We are baffled and stunned when a follower of Jesus proves to be far from His heart. It happens from the pew as well as from the pulpit. These are negligent watchmen who profess piety, but lack the very love and concern that ought to be at the heart of their devotion to Jesus. Let’s beware here of interjecting someone we feel fits this description. How the church would be strengthened if we each examined ourselves to avoid becoming this way.
When the watchmen find the bride, she has been drawn to the Beloved’s voice but cannot seem to find him (Song of Songs 5:6). She is lost and searching for him. In our walk with God, some come our way bearing all the signs of lostness. Their lifestyle, their talk, their preoccupations all indicate a life separated from Christ. Then, there are others who believe in Him and are not lost, but in some area of their lives, they seem to have never seen Christ at all. We ask, “How is this person spot-on in one area, yet spiritually deaf in another?”
We must take caution how we proceed with such people. If I miss the seeking heart and fixate instead on their night wanderings and distance from God, I may begin to rub salt in the wounds of those who are looking for Jesus! “They struck me, they wounded me” (5:7). How many lost souls are being pushed further away from Him because of harsh, condemning words from Christians who themselves would have never been converted by the things they say? We were drawn to Jesus when He showed pardon for our sins and gave us the simple message of repentance, forgiveness, and new life. Yet, there is a temptation to come down with a threat of condemnation on the lost or un-Christlike, hitting when we should be helping, wounding hearts when we should be warming them. “The keepers of the walls took my veil away from me” (5:7). We must uphold the standards of God, but if we begin to hurl venom and judgment at those who are not bearing the fruit we want to see, we hinder God’s work. Two sets of eyes may see a person’s sins. One says, “You want to see Christ someday? Let me help you with that blemish.” The other says, “You’ll never be clean enough to stand before Him,” thus taking away the veil. If we recall how filthy we were when Jesus found us, we would never see anyone as hopeless.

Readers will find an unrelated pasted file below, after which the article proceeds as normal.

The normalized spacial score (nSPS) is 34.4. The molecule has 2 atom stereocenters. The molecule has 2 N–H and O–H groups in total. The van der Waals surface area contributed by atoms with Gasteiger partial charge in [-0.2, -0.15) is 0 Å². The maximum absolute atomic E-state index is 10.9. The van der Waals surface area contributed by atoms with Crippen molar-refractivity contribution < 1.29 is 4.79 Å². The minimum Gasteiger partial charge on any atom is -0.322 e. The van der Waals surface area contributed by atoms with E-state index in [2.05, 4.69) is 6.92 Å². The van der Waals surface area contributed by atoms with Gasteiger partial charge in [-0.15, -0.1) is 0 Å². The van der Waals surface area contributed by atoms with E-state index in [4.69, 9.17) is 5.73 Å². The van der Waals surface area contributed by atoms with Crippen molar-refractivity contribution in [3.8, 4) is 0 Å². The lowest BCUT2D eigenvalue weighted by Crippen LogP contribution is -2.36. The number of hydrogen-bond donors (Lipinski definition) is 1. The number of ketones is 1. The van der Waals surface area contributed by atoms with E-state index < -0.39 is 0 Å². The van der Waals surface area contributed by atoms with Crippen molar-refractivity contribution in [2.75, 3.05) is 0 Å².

Once, when I was in the depths of sin and lostness, I sat down and wrote, “Jesus, I miss you. I’m not sure where you went but I would love see you again sometime.” I believe the Lord heard and even inspired that prayer. Was I the one who ran away from Him? Yes. Did He remind me of that? No; He drew me to Himself. I believe there are many people living in vileness, yet searching around for the true God. We should be eager to assist in drawing them to Jesus. God wants me to view everyone I meet as a potential brother or sister. What will happen in our hearts and actions if we choose to take on that view?
The Rock Church